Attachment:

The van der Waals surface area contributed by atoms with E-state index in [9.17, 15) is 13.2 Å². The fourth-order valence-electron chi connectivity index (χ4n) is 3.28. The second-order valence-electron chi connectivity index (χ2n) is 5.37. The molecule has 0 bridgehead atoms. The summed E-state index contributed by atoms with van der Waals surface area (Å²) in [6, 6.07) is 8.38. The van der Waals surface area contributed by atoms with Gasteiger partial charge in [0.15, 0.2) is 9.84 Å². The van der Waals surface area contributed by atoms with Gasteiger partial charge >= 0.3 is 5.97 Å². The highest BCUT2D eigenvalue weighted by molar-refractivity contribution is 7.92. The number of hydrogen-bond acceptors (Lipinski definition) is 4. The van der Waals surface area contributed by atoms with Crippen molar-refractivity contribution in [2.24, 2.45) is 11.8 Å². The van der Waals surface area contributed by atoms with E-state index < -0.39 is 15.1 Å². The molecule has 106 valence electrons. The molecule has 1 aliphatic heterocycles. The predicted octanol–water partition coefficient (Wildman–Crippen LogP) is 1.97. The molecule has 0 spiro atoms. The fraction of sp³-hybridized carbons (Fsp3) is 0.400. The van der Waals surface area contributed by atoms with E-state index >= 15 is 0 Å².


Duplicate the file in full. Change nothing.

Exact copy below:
The van der Waals surface area contributed by atoms with E-state index in [9.17, 15) is 13.2 Å². The fourth-order valence-electron chi connectivity index (χ4n) is 3.28. The second-order valence-electron chi connectivity index (χ2n) is 5.37. The molecule has 0 bridgehead atoms. The summed E-state index contributed by atoms with van der Waals surface area (Å²) in [6, 6.07) is 8.38. The van der Waals surface area contributed by atoms with Gasteiger partial charge in [0.15, 0.2) is 9.84 Å². The van der Waals surface area contributed by atoms with Gasteiger partial charge >= 0.3 is 5.97 Å². The highest BCUT2D eigenvalue weighted by molar-refractivity contribution is 7.92. The number of hydrogen-bond acceptors (Lipinski definition) is 4. The van der Waals surface area contributed by atoms with Crippen molar-refractivity contribution in [2.24, 2.45) is 11.8 Å². The van der Waals surface area contributed by atoms with E-state index < -0.39 is 15.1 Å². The molecule has 106 valence electrons. The molecule has 1 aliphatic heterocycles. The predicted octanol–water partition coefficient (Wildman–Crippen LogP) is 1.97. The molecule has 0 spiro atoms. The fraction of sp³-hybridized carbons (Fsp3) is 0.400. The van der Waals surface area contributed by atoms with E-state index >= 15 is 0 Å².